The ISS ESG report cites the scarcity of data about companies’ operations and efforts on the journey to net-zero carbon emissions as reaching a peak in 2023.
“While this process comes with costs, there will also be opportunities: for example, in the production of transition-exposed commodities such as cobalt, lithium, and copper,” the report states.
As another focal point for the year, the report identified the necessity for investors to evaluate potential risks to enterprise value stemming from regulatory action and targeted legislation of business activity deemed to be anti-competitive, specifically potential antitrust cases that could face Big Tech.
Focusing on antitrust concerns in Big Tech, the report depicted a social cost created by business models of dominant digital advertising players: “Users trade personal data and attention for content, while advertisers pay the platform to target users based upon their demographic profile and online behavior,” the company wrote. “If the digital advertising market is less competitive because of a few dominant platforms, users will likely get reduced- or lower-quality content and services or have to give up more privacy, while advertisers will pay higher prices, [creating a] social cost that becomes more extreme as competitive dynamics veer toward monopoly.”
To limit powers flowing to Big Tech, the EU recently finalized the Digital Markets Act, which becomes applicable on May 2. The law designates a commission that will eventually designate digital gatekeepers to whom the law will apply. Gatekeepers will be required to comply with a set of rules to operate specific services within the EU. In addition to requiring the review of potential acquisition, the rules prohibit behaviors that enhance market power, including combining personal data across services without explicit user consent; conditioning access to core platform services upon registration or use of another service; processing third-party data for targeted advertising; self-preferencing; or not allowing third-party app stores or software to run on an operating system.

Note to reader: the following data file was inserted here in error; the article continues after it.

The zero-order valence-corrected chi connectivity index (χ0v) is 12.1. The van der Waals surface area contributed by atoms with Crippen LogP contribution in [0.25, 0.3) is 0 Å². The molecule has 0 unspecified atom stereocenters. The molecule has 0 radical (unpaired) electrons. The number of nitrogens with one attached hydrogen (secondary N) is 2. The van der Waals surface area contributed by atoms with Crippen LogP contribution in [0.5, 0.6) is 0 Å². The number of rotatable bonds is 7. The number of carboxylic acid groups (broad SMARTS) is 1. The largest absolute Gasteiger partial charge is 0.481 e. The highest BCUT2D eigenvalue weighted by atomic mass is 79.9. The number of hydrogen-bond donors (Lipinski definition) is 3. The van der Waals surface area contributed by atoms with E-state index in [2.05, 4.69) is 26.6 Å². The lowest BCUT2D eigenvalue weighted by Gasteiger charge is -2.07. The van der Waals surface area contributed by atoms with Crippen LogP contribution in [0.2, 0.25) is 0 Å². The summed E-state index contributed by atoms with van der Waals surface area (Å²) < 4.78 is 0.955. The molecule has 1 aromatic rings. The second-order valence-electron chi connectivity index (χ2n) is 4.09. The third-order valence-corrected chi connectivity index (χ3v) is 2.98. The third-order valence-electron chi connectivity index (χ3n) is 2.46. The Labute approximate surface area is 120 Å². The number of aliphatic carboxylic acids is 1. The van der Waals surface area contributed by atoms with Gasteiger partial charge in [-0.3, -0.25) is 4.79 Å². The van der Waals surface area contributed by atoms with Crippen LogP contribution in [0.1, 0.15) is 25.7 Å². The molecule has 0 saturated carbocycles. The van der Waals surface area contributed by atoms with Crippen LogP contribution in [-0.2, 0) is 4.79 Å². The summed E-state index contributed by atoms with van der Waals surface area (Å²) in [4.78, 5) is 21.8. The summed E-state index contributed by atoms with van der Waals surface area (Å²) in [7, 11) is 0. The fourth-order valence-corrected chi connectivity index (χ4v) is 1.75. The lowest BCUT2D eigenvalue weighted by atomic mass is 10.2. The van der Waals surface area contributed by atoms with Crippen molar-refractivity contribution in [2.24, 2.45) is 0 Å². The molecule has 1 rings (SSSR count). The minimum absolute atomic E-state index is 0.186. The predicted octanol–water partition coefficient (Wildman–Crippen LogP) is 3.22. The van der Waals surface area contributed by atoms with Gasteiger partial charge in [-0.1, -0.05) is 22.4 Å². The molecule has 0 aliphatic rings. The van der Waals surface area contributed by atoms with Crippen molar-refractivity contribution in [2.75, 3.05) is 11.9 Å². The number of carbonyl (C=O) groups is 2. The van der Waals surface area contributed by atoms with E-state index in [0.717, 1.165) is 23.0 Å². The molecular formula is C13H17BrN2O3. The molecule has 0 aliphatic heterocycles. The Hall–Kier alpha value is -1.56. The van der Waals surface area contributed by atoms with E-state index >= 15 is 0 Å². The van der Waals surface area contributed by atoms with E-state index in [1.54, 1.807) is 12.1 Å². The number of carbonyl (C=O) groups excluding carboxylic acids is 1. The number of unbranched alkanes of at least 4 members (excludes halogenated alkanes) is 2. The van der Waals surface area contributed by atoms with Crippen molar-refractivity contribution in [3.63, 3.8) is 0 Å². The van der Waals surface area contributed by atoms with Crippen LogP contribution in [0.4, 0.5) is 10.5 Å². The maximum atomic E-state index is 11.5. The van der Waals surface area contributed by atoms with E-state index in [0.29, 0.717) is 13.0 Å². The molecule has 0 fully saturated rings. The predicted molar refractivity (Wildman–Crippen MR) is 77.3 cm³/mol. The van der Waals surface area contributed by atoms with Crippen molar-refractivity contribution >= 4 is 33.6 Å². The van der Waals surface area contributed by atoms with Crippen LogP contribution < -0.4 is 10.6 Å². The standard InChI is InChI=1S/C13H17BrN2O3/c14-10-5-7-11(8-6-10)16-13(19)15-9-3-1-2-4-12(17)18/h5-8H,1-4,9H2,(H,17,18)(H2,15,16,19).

In the week when the U.S. Department of Justice and eight U.S. states sued Google seeking to increase competition in the online ad business, the report concluded that, “Investors in the digital sector will encounter growing regulatory risks in 2023, and ESG analysis can help investors navigate these risks.”
Crypto’s ESG Profile?